When the Ravens selected Lamar Jackson with the final pick of the first round in the 2018 draft, they sent a message about their future. For most of the previous decade, head coach John Harbaugh’s Ravens had an established, familiar identity: They were built around an excellent defense, and the Joe Flacco–led offense did what it could to hold up its end of the bargain. That formula led to a Super Bowl win and seven postseason appearances. But it all got flipped on its head when the team drafted Jackson.
Rather than attempting to shoehorn Jackson—who’d won a Heisman at Louisville in part because of his skills as a rusher—into a conventional NFL offense, the Ravens created a system that’s unlike any other. The bones of it were in place during the second half of last season, when Jackson took the reins from Flacco and led the team to a playoff appearance, and it’s been fully fleshed out in 2019. Baltimore’s 37-20 win over the Patriots on Sunday night showed the best of what that offense can be.
In an era when most teams are content to line up in three-receiver sets and throw the ball about 65 percent of the time, the Ravens ran the ball 41 times on Sunday and consistently lined up with three or four players in the backfield. Jackson still did his fair share of passing, finishing 17-of-23 on the day for 163 yards and a touchdown. Overall, the Ravens piled up 372 yards of total offense, including 210 on the ground, against one of the best statistical defenses the NFL has ever seen through eight games. New England had no answers for Baltimore’s deceptive, multifaceted running game. Whether it was Jackson keeping the ball on designed runs or Mark Ingram hammering the Patriots between the tackles, the Ravens routinely gashed a group that hadn’t given up more than 14 points in a game this season.
Jackson has made noticeable strides as a passer since his rookie season, but his running abilities are still the focal point of this Baltimore offense. And that goes beyond the damage he does when carrying the ball. The Ravens came in to Sunday’s game ranked no. 1 in rushing DVOA, in large part because of the impact that Jackson has when he’s not the one who ends up running. Jackson’s mobility has led the Ravens to use option plays at the league’s highest rate. On those plays, they leave a read defender unblocked, which flips the math at the line of scrimmage in Baltimore’s favor. That advantage makes the jobs of each member of the offense easier. Running backs see larger creases. Offensive linemen can quickly climb to the second level without having to linger on double-teams. And the play-action generates space for Ravens pass catchers. Beyond Jackson’s own production, his presence alone helps drive Baltimore’s offense.
The nuts and bolts of the Ravens’ scheme are a crucial part of why this team looks like an AFC contender, but Baltimore’s biggest achievement during the past two years has been the overhaul of its big-picture approach. Harbaugh had been the Ravens head coach for a decade by the time they drafted Jackson. It would have been easy for an established coach like him to be set in his ways, unwilling to find new ideas or embrace innovation. Instead, the Ravens have become arguably the most progressive, forward-thinking organization in the NFL. Earlier this season, Harbaugh cited analytics when discussing his aggressive tendencies on fourth down. The speed-centric team-building plan Baltimore deployed this offseason—which included drafting Marquise Brown in the first round—required a unified vision. And no other team has built an offensive system more conducive to maximizing its quarterback’s talents.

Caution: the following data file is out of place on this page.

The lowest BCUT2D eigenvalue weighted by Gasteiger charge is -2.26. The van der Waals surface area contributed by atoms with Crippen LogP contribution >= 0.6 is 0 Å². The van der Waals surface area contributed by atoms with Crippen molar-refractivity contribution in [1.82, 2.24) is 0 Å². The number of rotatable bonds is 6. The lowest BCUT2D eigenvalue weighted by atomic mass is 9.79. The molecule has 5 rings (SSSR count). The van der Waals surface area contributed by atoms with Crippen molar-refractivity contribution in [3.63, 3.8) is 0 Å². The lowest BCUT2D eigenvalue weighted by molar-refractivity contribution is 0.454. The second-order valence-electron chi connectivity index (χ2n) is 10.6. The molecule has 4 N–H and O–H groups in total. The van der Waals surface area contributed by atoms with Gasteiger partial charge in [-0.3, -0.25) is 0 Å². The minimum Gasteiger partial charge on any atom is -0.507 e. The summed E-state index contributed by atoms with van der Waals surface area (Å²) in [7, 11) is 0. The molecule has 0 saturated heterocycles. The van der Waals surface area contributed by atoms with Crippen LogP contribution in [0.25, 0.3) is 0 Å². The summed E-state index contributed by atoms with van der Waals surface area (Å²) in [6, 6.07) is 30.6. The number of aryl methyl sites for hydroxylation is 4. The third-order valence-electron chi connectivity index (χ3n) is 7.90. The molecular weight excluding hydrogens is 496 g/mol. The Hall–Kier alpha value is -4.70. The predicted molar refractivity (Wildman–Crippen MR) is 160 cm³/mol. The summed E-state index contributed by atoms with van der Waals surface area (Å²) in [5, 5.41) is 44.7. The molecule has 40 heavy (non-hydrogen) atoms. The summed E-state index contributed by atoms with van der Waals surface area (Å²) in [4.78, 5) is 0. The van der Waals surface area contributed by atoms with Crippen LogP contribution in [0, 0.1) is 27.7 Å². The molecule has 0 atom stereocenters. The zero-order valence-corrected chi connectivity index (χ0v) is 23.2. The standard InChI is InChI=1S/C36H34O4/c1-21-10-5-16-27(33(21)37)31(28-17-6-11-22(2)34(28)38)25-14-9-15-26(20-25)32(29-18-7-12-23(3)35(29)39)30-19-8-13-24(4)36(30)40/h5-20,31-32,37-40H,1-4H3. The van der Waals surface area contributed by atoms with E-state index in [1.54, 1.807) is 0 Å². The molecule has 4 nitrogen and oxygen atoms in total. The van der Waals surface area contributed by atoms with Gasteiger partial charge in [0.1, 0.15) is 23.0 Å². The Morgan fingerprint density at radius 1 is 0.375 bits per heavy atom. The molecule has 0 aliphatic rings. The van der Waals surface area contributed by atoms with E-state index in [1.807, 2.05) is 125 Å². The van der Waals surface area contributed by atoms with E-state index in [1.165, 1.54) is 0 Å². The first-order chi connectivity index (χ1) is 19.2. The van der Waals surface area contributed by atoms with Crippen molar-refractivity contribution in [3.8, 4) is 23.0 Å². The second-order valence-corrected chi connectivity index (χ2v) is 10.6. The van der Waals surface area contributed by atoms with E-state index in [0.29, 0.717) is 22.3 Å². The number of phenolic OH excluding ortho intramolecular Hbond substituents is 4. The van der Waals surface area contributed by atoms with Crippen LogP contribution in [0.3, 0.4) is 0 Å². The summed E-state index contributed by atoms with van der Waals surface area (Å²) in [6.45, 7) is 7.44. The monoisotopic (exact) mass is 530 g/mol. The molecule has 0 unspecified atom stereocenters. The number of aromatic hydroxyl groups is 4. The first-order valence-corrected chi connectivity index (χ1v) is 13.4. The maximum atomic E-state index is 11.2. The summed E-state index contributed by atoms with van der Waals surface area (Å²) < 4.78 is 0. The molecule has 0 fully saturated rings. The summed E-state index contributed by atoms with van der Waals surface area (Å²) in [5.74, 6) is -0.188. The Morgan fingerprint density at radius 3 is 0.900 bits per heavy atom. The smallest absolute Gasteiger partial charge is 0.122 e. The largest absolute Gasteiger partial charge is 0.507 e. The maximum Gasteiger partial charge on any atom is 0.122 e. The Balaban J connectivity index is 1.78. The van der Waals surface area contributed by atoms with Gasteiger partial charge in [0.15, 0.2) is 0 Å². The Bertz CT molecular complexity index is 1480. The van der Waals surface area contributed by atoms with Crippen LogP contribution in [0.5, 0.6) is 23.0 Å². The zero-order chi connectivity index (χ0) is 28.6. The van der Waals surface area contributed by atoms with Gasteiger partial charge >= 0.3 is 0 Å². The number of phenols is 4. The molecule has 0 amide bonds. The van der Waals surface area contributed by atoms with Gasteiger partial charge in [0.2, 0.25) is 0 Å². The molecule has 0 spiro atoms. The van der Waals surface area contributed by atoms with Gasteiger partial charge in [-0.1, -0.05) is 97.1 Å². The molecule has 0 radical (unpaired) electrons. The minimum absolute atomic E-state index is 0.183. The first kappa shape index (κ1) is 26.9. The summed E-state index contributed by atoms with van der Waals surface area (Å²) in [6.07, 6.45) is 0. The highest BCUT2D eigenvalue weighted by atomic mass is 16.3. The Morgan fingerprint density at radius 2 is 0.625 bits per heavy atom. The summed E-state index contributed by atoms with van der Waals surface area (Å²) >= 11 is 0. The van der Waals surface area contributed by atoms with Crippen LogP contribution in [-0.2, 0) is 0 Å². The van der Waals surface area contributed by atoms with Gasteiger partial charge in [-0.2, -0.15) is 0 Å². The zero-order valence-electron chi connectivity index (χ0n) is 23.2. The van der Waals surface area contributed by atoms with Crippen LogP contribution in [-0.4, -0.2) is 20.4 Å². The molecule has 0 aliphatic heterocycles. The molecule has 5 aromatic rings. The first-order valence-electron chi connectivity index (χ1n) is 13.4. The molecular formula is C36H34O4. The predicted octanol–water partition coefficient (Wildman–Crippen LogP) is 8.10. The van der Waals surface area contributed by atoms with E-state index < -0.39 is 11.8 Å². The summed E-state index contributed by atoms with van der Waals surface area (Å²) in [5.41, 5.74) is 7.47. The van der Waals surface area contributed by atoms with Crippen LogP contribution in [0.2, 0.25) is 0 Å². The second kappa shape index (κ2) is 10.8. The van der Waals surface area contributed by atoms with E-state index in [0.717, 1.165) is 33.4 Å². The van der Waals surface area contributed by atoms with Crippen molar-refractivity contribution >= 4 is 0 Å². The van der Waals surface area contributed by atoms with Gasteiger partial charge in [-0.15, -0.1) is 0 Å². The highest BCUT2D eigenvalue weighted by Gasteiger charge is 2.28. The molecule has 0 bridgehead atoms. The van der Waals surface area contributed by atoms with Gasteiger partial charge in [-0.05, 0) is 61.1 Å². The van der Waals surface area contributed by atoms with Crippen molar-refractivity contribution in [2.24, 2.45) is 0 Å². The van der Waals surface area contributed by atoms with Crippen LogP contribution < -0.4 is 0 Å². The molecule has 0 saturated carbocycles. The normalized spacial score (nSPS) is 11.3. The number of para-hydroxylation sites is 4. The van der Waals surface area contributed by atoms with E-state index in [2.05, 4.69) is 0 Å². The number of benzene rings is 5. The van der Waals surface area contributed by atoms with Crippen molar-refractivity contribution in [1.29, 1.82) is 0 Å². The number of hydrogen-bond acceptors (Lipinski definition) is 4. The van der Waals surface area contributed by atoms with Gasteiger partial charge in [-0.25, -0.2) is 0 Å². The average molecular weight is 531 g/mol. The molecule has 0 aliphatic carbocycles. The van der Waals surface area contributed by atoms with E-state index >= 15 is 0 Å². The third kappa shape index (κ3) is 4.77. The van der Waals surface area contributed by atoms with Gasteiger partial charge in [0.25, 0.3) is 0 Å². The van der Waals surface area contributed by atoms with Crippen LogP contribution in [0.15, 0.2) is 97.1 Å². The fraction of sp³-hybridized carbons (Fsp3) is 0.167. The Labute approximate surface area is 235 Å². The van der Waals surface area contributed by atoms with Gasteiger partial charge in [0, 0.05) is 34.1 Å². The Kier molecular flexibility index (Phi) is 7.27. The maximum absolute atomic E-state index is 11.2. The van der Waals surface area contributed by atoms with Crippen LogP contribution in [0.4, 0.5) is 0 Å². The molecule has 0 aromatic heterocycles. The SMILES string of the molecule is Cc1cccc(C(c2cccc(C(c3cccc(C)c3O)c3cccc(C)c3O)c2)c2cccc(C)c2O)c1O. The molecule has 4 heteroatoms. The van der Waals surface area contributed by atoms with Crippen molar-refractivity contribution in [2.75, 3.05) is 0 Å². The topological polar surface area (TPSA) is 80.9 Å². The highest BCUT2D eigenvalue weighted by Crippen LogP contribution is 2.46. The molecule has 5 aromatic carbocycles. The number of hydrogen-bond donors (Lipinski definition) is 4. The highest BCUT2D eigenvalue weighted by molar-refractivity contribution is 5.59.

Finding excellent young players like Brown, tight end Mark Andrews, and left tackle Ronnie Stanley has helped make the Lamar Jackson experiment a success, but the most astounding part of the Ravens’ plan is that they were willing to try it at all. It should seem like common sense that an NFL team would explore every avenue to put its players in the best possible positions to succeed, but every season, the league is filled with teams that don’t grasp how to do it. Too many coaches abide by rigid schemes and values, and in the process allow the best versions of their teams to slip away. Baltimore has found its ideal approach and committed to it fully—and that’s created a style, identity, and direction that’s entirely the Ravens’ own.
Luckily, that direction included one of the most electrifying young players to enter the league in some time. No matter how sound the plan to build around Jackson might have been, it wouldn’t have made much of a difference if he hadn’t become a player who is worth all that effort. Pragmatism has been the foundation of Baltimore’s success this season, but what makes Jackson great isn’t logical or conventional. He belongs in any conversation about the most dynamic quarterbacks to ever play the sport, and he’s rapidly becoming appointment viewing alongside other young QBs like Patrick Mahomes and Deshaun Watson. The Ravens have figured out how to construct a high-powered offense around Jackson. Now, the question is just how far that offense can take them.
By knocking off the Patriots, the 6-2 Ravens now have a real chance to lock up the no. 1 seed in the AFC. It’ll be a tough road, considering they’re still one game behind New England, and the Patriots will play what amounts to a Division III schedule down the stretch. But even if they don’t secure home field, the Ravens proved on Sunday night that they belong in the NFL’s elite. And they’ve gotten there by using the most clear-eyed team-building plan in recent memory. As franchises try to find the right strategies to guide their futures, the Ravens’ approach has been illuminating. And their success is a welcome sight.